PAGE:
Al Jazeera has purchased Al Gore's Current TV, giving them a much wider American audience. However, the deal suffered an immediate casualty when Time Warner Cable Inc., the nation's second-largest cable TV operator, announced it is dropping Current TV due to the deal. "Our agreement with Current has been terminated and we will no longer be carrying the service. We are removing the service as quickly as possible," the company said in a statement.
Current TV previously & previously, the media company founded by Al Gore after the 2000 election, has picked up the kinds of in depth long form journalism being rapidly dropped by major networks, but has been tantalizingly unavailable for those without cable; until now. They have been putting their Vanguard episodes up on their website and on YouTube. [more inside]
Current TV has been pretty low on the media radar since it's founding by a forward-thinking former Vice President. As a network based around documentary-style journalism and viewer-generated content, Current has struggled to find both an audience and a solid direction, with it's largest headlines generated by a run-in with North Korea. This may change with the announcement that former MSNBC anchor Keith Olbermann (previously) has been hired as Chief News Officer and host of a new prime-time news program.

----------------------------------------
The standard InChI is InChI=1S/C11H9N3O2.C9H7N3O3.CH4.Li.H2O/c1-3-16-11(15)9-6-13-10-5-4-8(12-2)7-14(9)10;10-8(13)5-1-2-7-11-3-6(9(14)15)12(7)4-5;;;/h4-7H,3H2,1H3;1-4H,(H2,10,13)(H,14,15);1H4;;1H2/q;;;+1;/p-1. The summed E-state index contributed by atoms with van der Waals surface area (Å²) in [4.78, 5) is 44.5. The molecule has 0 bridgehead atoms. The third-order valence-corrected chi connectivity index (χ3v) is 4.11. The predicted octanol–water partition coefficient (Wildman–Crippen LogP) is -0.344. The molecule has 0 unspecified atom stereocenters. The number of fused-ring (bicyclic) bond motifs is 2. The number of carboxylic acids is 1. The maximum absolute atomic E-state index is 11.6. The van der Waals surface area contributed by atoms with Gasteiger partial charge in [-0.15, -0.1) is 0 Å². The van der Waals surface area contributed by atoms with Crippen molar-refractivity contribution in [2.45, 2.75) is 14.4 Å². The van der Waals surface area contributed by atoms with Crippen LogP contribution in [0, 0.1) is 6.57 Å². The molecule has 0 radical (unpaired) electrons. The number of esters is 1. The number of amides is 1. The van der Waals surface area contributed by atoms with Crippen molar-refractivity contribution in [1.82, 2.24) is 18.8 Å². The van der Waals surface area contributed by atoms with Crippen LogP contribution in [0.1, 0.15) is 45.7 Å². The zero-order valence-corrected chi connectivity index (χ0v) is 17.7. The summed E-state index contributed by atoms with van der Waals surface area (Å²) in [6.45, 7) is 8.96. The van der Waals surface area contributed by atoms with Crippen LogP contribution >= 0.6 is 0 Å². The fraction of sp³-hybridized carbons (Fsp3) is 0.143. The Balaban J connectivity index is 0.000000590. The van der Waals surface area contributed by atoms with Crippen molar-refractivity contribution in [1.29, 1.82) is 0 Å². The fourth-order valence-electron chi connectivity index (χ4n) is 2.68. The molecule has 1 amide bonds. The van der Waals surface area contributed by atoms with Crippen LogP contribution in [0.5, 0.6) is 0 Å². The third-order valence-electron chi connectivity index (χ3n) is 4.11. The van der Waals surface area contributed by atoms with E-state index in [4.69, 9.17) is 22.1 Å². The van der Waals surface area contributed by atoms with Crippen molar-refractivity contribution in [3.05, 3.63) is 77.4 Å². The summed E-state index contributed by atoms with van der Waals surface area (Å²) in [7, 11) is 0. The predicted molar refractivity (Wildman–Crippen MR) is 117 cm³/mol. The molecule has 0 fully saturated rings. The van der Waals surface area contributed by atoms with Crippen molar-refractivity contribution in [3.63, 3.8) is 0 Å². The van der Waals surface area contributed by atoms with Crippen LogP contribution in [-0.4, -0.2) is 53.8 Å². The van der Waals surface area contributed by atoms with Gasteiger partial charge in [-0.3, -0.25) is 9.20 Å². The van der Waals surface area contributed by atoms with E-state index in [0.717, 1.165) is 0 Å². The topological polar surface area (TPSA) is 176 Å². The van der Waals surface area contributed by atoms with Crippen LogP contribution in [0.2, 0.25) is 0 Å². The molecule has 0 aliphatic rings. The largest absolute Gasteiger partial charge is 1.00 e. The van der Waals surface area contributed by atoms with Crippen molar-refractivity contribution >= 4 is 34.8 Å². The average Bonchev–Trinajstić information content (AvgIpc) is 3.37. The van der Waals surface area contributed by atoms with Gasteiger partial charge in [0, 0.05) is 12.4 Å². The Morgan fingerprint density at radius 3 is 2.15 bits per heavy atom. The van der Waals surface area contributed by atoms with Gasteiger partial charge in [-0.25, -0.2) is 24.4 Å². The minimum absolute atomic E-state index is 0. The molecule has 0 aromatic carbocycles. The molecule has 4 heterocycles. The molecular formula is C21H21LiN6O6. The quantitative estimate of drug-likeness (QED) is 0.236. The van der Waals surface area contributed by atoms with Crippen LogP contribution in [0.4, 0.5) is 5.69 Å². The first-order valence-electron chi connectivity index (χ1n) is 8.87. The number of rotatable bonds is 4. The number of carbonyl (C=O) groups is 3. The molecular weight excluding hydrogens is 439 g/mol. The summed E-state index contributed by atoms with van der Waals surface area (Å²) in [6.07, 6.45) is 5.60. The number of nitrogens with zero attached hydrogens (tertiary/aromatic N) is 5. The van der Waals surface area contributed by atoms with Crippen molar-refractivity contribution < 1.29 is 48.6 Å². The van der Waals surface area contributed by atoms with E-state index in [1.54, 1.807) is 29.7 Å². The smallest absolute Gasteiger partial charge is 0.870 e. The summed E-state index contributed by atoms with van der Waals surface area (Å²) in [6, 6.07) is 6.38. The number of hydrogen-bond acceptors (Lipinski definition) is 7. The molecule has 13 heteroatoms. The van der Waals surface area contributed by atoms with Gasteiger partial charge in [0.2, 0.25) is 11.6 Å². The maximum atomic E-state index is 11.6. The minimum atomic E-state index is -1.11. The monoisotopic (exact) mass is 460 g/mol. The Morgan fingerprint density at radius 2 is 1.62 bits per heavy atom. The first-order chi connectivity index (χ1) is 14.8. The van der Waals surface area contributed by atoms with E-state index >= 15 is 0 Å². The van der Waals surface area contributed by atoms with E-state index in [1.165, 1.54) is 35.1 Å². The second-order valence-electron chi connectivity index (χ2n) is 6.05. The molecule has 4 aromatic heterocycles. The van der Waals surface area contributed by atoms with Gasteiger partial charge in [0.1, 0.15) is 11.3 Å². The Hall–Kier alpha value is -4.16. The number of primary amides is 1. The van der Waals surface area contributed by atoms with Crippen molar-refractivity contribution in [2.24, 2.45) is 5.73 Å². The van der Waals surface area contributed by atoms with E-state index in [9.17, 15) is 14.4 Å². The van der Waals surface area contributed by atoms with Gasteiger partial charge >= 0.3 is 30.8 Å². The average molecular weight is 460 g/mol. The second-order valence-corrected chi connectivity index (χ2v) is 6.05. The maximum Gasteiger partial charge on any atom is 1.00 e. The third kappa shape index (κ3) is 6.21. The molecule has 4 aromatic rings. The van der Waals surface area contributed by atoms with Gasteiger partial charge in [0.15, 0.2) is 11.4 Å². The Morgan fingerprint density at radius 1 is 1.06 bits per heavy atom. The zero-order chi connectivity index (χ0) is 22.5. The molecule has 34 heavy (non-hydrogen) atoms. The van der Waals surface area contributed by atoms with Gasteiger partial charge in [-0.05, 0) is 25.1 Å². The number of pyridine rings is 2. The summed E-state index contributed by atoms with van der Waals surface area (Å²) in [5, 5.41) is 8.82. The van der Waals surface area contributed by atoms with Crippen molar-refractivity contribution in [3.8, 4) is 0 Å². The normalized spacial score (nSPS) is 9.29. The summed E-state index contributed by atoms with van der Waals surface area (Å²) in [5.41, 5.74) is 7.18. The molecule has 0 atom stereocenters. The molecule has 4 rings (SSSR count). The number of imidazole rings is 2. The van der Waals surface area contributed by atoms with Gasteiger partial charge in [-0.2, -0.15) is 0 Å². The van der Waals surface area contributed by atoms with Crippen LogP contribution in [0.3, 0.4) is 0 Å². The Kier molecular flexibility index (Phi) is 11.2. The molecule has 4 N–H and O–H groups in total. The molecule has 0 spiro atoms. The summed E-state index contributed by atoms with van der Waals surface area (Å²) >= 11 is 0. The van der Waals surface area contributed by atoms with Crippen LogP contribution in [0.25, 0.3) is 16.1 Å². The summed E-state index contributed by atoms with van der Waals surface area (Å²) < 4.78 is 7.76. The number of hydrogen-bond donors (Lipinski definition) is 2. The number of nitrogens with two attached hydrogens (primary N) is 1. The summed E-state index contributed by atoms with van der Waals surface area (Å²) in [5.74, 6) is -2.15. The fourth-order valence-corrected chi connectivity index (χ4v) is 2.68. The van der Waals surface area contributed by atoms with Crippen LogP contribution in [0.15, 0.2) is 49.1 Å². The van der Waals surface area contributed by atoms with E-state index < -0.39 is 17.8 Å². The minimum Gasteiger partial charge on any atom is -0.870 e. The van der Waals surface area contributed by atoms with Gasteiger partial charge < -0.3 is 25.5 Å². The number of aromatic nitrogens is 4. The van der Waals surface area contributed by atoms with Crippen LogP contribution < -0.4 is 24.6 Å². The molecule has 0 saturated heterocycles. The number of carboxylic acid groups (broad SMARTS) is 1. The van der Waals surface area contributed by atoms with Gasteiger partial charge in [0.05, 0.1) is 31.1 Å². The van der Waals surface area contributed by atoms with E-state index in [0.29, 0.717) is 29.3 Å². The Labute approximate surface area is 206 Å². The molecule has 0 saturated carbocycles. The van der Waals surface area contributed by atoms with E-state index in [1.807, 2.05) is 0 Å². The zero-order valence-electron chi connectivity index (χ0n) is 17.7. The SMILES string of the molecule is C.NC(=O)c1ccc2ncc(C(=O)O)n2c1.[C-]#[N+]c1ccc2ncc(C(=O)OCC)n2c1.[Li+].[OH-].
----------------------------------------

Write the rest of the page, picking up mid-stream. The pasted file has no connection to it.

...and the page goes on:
Still hyped by his local press as a "neglected rock-and-roll genius" Ralph F. Gean is an old rockabilly guy who almost "made it" back in the early 1960s… but didn’t… and then sort of did after all. [more inside]
Bill Clinton makes secret trip to North Korea, wins pardon and apparent release of two captive US journalists. Jailed reporters Laura Ling and Euna Lee, employees of Al Gore's Current TV, were arrested for spying in March and had recently been sentenced to 12 years in a labor camp. The remarkable development is likely to boost to Clinton's battered image. [more inside]
Lost Vegas is a documentary that follows Laura Ling as she tours the wreckage of Sin City, from unemployed strippers and half-built, abandoned casino projects, to hospitals turning away cancer patients and ambulances, to one of the few remaining boom industries--evicting people. [more inside]